Walsingham is England's Nazareth. this was a very important place before the Reformation and has rediscovered its importance in the 1960s. It was one of the four places of pilgrimage for Christians in the Middle Ages.
The Shrine of Our Lady of Walsingham was established in 1061. Richeldis prayed to the Virgin Mary who appeared to and guided her to rebuild a place in memorial to the Annunciation.
Its importance grew and it has been visited by kings Henry III (1226) to Henry VIII (1511). Henry VIII even took part of confessing his sins at the Slipper Chapel and walking the mile in slippers to the Holy House. He also gifted the monastery red candles which were expensive at the time. After the reformation, he took back the candles and the property was confiscated.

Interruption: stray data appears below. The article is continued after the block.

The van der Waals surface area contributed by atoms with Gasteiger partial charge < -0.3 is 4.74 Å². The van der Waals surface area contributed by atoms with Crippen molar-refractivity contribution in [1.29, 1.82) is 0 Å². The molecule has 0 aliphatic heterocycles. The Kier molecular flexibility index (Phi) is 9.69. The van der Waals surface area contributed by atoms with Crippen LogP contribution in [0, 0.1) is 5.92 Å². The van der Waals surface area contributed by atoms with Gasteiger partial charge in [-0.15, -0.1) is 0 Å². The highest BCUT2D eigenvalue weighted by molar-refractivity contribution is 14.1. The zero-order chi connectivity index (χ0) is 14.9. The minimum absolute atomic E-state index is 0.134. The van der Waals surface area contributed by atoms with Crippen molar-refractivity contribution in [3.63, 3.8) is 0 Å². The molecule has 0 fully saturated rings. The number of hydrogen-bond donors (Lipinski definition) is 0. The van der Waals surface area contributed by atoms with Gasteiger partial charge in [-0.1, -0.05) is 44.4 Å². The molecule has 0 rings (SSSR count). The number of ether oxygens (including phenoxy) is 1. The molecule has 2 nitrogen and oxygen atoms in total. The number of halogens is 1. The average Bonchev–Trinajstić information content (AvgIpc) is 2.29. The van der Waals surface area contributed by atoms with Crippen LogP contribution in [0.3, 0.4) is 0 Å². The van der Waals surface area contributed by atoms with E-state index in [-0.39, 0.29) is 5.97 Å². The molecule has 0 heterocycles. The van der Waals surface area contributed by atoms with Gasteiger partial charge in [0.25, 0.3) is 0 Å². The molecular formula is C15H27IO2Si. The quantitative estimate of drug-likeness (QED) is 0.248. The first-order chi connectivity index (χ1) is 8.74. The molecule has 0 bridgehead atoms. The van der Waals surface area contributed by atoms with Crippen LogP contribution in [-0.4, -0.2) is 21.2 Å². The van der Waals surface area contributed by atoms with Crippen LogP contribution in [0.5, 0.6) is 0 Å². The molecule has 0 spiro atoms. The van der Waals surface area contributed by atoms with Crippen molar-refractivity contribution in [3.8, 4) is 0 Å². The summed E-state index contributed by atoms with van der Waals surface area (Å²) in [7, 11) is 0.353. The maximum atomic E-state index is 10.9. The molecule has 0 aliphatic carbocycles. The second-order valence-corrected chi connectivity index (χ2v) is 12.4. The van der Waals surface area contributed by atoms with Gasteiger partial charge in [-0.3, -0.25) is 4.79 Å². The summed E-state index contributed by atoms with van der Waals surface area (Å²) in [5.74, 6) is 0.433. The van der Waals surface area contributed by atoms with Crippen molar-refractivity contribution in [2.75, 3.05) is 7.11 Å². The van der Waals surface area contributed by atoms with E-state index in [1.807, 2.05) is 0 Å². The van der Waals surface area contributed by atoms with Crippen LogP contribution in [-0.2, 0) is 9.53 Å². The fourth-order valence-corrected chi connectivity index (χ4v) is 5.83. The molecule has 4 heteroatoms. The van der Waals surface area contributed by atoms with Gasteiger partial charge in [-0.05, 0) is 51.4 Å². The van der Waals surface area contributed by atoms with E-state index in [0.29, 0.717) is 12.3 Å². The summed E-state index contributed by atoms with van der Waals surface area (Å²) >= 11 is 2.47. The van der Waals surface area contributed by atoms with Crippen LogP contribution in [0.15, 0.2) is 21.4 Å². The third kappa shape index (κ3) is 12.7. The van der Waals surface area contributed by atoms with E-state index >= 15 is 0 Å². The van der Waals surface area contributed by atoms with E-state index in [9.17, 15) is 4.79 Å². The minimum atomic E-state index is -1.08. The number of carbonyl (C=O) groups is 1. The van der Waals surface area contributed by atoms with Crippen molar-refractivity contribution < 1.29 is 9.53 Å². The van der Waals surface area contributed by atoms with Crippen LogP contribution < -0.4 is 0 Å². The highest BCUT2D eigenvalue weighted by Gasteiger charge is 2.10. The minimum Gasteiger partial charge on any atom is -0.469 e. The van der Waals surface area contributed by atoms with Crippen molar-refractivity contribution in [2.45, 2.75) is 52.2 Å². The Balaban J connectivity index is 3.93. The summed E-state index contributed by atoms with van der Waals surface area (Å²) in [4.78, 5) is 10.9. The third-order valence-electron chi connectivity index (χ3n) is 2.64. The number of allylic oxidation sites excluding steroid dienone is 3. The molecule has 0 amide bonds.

After the reformation, it was no longer a place of pilgrimage. The Slipper Chapel was bought in 1896 by Charlotte Pearson Boyd and was restored as a Catholic Church.
Now the Roman Catholic shrine welcomes about 25,000 people a year. Every weekend of the summer, they welcome different pilgrims and it is good to come here on religious holidays such as Good Friday and Easter.
This is also a place of importance for the Church of England. The Shrine of Our Lady of Walsingham also welcomes many people.
For such a small village, it is very serene place. It is worthy of a visit, tied with an afternoon at the seaside.